Thousands More Radiation-Related Deaths Expected From Fukushima, Study
By Rebecca Lim | Health & Medicine
July 20, 2012
Thousands of deaths could still be expected from the Fukushima nuclear fallout in the years to come, according to the first estimate of the disaster’s worldwide impact.
AsianScientist (Jul. 20, 2012) – Thousands of deaths could still be expected from the Fukushima nuclear fallout in the years to come, according to the first estimate of the disaster’s worldwide impact.
The research, published in the latest edition of the journal Energy & Environmental Science, found that inhalation exposure, external exposure, and ingestion exposure of the public to radioactivity may result in up to 1,300 cancer mortalities and up to 2,500 cancer morbidities worldwide, mostly in Japan.
Stanford University researchers John Ten Hoeve and Mark Jacobson feel that the risk of a meltdown is not small, given that “modest to major radionuclide releases (occurred) in almost 1.5 percent of all reactors ever built.”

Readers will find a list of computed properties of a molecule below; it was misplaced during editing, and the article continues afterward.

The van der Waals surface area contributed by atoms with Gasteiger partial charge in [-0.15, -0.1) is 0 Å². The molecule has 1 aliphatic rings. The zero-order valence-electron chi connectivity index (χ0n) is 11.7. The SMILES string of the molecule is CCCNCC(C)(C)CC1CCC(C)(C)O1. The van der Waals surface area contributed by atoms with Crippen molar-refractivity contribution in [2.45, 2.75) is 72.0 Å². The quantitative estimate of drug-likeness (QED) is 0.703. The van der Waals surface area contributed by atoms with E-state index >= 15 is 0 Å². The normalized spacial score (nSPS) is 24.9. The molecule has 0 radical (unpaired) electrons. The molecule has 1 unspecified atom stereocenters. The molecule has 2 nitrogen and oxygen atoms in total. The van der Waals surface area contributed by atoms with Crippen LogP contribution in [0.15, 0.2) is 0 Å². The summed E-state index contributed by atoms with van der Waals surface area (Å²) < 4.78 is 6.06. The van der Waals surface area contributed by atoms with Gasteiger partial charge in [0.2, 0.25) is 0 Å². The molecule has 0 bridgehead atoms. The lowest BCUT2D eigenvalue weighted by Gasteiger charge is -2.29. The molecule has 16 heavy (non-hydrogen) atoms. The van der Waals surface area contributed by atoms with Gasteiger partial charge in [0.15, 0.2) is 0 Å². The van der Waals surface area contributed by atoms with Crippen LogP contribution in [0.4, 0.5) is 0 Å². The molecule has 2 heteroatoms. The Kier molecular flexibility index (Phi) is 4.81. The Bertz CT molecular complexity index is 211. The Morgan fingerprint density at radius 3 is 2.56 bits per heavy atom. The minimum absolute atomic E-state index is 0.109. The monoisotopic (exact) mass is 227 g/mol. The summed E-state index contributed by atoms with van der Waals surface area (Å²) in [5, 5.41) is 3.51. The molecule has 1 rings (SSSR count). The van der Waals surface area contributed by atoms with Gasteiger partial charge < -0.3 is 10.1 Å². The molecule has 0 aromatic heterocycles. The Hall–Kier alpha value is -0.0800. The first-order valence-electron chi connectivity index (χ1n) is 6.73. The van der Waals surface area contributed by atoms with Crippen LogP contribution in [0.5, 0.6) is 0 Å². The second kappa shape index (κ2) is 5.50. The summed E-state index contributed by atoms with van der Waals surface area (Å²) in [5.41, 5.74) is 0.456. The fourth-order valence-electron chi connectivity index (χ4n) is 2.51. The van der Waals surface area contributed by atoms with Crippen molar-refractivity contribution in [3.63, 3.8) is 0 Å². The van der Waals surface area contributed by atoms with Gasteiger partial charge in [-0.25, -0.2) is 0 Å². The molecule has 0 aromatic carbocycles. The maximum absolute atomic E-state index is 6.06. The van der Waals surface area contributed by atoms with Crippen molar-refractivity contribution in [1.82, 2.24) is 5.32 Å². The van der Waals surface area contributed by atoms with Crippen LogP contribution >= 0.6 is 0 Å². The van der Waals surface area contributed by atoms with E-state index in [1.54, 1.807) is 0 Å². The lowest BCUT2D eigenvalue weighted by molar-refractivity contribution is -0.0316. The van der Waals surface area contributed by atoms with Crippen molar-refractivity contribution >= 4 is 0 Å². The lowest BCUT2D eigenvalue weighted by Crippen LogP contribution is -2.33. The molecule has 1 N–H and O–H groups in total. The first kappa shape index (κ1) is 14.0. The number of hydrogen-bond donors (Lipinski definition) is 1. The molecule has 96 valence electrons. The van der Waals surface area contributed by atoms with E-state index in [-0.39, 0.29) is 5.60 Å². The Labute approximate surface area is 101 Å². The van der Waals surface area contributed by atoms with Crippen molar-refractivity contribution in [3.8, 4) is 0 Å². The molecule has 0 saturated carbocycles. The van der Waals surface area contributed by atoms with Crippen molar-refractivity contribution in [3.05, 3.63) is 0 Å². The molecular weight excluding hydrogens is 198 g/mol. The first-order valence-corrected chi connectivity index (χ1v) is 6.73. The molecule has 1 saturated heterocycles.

However, according to them, deaths relating to Fukushima “may be less than Chernobyl, due to a lower total emission of radioactivity, lower radioactivity deposition rates over land and more precautionary measures taken immediately following the Fukushima accident.”
“The number of projected mortalities, however, is still considerably smaller than the nearly 20,000 mortalities from the Tohoku earthquake and tsunami and is also smaller than the estimated number of projected mortalities from the Chernobyl nuclear accident.”
Estimates in the paper do not account for the increased radiation risk to the roughly 20,000 workers at the plant in the months following the accident.
Psychological effects such as depression, anxiety, fear, and unexplained physical symptoms which were seen post-Chernobyl, are likely to be repeated in evacuees after Fukushima, they say.
In his response to the paper, also published in Energy & Environmental Science, Nobel Prize winning American physicist Burton Richter said that health effects in Japan would have been “much worse with fossil fuel used to generate the same amount of electricity as was nuclear generated”.
“It seems that clear that considering only the electricity generated by the Fukushima plant, nuclear is much less damaging to health than coal and somewhat better than gas even after including (Fukushima),” Richter added.
The article can be found at: Ten Hoeve et al. (2012) Worldwide health effects of the Fukushima Daiichi nuclear accident.
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